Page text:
By Mark Norfolk on Thursday, January 29th, 2015
Many radio frequency devices utilize metal wave guides to transfer energy from one point to another at high efficiency by confining wave propagation to a single dimension. Wave guides are used to transmit energy to and from antennas as well as to match impedance to the transmitting/receiving devices. Historically wave guides have been made through traditional CNC machining. This limits the shape of the wave guide to a single plane. More complicated three-dimensional devices can be made with a series of interlocking machined components. However, these are expensive and time consuming to produce and assemble.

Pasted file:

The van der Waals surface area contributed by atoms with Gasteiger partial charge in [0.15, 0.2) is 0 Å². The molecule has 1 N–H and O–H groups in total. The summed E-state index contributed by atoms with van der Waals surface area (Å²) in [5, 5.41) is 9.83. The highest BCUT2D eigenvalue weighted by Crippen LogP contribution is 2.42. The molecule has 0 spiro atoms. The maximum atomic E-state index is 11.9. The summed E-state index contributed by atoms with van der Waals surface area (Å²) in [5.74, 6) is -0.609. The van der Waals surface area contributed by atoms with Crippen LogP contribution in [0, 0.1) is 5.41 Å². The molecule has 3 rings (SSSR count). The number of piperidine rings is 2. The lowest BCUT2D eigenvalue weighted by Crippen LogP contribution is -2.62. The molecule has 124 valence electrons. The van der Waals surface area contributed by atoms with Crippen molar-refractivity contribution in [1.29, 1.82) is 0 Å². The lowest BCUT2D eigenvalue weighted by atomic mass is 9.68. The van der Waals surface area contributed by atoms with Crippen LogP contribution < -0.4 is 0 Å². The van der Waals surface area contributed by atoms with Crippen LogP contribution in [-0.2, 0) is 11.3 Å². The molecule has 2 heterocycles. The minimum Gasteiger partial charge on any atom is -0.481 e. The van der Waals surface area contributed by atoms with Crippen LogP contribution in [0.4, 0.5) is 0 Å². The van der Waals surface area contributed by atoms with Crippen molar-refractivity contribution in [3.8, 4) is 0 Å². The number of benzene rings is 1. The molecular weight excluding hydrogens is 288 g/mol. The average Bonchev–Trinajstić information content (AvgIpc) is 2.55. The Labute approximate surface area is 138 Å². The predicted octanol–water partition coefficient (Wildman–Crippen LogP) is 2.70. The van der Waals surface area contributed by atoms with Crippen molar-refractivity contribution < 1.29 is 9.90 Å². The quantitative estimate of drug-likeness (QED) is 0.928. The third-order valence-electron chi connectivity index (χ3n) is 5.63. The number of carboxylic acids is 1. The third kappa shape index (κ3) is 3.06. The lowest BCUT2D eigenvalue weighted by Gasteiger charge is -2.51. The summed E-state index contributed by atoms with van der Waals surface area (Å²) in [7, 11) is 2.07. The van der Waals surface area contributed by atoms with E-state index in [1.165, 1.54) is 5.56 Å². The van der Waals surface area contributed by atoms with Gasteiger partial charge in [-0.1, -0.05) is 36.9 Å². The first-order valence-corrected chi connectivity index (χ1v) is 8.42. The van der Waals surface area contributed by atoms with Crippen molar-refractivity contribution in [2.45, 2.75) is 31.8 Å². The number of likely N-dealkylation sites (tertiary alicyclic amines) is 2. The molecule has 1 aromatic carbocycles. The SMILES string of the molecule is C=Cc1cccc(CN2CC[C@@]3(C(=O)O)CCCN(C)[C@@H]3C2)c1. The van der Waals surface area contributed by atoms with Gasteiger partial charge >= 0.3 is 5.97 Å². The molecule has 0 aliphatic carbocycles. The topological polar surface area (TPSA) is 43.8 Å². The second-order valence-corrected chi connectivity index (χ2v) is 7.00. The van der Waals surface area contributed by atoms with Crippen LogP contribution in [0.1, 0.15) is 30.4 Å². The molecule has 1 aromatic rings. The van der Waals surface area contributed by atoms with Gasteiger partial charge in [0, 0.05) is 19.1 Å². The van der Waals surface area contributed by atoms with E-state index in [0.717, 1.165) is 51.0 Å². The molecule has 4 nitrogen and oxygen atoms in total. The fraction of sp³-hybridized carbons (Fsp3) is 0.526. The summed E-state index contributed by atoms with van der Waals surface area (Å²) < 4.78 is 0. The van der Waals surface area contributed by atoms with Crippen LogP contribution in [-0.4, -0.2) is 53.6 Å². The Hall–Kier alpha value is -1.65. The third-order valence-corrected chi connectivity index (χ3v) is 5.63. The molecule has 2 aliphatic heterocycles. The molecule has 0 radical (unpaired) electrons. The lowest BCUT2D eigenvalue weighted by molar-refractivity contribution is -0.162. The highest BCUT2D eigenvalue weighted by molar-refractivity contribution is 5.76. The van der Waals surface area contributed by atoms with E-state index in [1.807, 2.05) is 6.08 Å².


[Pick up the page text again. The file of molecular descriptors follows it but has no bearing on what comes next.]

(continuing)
The solid-state nature of Fabrisonic’s welding process, allows UAM to readily bond aluminums and coppers that are the primary materials for 3D antennas. Additionally all SonicLayer machines are based off of traditional 3-Axis CNC mills. Thus, the welding process can be stopped at any point and three dimensional channels can be machined. Subsequently, the additive process continues to build up metal sealing in complex 3D flow paths. The x-ray image illustrates the ability for complex internal flow paths which are impossible with traditional manufacturing methods. The combination of additive and subtractive processes allows for internal passageways with almost unlimited geometry. Internal paths can move up down, left right, and change cross section at the designer’s discretion. Additionally, the hybrid nature of SonicLayer machines enables unique cross sections that are not limited to planar arrays.